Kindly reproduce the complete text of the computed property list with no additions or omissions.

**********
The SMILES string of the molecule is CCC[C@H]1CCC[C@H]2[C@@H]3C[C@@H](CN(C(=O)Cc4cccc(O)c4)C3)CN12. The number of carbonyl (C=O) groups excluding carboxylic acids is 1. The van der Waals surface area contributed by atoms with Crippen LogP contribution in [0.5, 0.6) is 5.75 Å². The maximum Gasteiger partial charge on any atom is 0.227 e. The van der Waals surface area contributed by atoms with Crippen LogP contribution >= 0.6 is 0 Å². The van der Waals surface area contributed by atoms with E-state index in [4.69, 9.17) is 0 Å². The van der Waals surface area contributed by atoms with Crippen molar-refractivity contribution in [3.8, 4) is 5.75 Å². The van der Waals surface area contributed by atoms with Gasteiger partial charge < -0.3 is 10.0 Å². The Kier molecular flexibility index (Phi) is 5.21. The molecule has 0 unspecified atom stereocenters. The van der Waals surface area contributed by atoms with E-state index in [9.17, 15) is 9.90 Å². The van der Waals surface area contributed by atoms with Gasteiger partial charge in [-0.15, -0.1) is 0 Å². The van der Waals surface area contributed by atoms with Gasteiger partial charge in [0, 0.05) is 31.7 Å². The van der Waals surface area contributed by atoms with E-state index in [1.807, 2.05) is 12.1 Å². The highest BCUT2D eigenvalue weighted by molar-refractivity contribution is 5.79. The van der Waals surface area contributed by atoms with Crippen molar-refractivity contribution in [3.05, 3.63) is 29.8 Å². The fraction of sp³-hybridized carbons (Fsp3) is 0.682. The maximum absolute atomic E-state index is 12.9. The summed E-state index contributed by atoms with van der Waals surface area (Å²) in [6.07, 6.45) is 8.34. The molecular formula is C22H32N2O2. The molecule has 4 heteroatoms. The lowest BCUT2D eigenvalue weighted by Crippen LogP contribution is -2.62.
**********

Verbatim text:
The SMILES string of the molecule is CCC[C@H]1CCC[C@H]2[C@@H]3C[C@@H](CN(C(=O)Cc4cccc(O)c4)C3)CN12. The number of carbonyl (C=O) groups excluding carboxylic acids is 1. The van der Waals surface area contributed by atoms with Crippen LogP contribution in [0.5, 0.6) is 5.75 Å². The maximum Gasteiger partial charge on any atom is 0.227 e. The van der Waals surface area contributed by atoms with Crippen LogP contribution >= 0.6 is 0 Å². The van der Waals surface area contributed by atoms with E-state index in [4.69, 9.17) is 0 Å². The van der Waals surface area contributed by atoms with Crippen molar-refractivity contribution in [3.8, 4) is 5.75 Å². The van der Waals surface area contributed by atoms with Gasteiger partial charge < -0.3 is 10.0 Å². The Kier molecular flexibility index (Phi) is 5.21. The molecule has 0 unspecified atom stereocenters. The van der Waals surface area contributed by atoms with E-state index in [9.17, 15) is 9.90 Å². The van der Waals surface area contributed by atoms with Gasteiger partial charge in [-0.15, -0.1) is 0 Å². The van der Waals surface area contributed by atoms with Gasteiger partial charge in [0, 0.05) is 31.7 Å². The van der Waals surface area contributed by atoms with E-state index in [1.807, 2.05) is 12.1 Å². The highest BCUT2D eigenvalue weighted by molar-refractivity contribution is 5.79. The van der Waals surface area contributed by atoms with Crippen molar-refractivity contribution in [3.05, 3.63) is 29.8 Å². The fraction of sp³-hybridized carbons (Fsp3) is 0.682. The maximum absolute atomic E-state index is 12.9. The summed E-state index contributed by atoms with van der Waals surface area (Å²) in [6.07, 6.45) is 8.34. The molecular formula is C22H32N2O2. The molecule has 4 heteroatoms. The lowest BCUT2D eigenvalue weighted by Crippen LogP contribution is -2.62.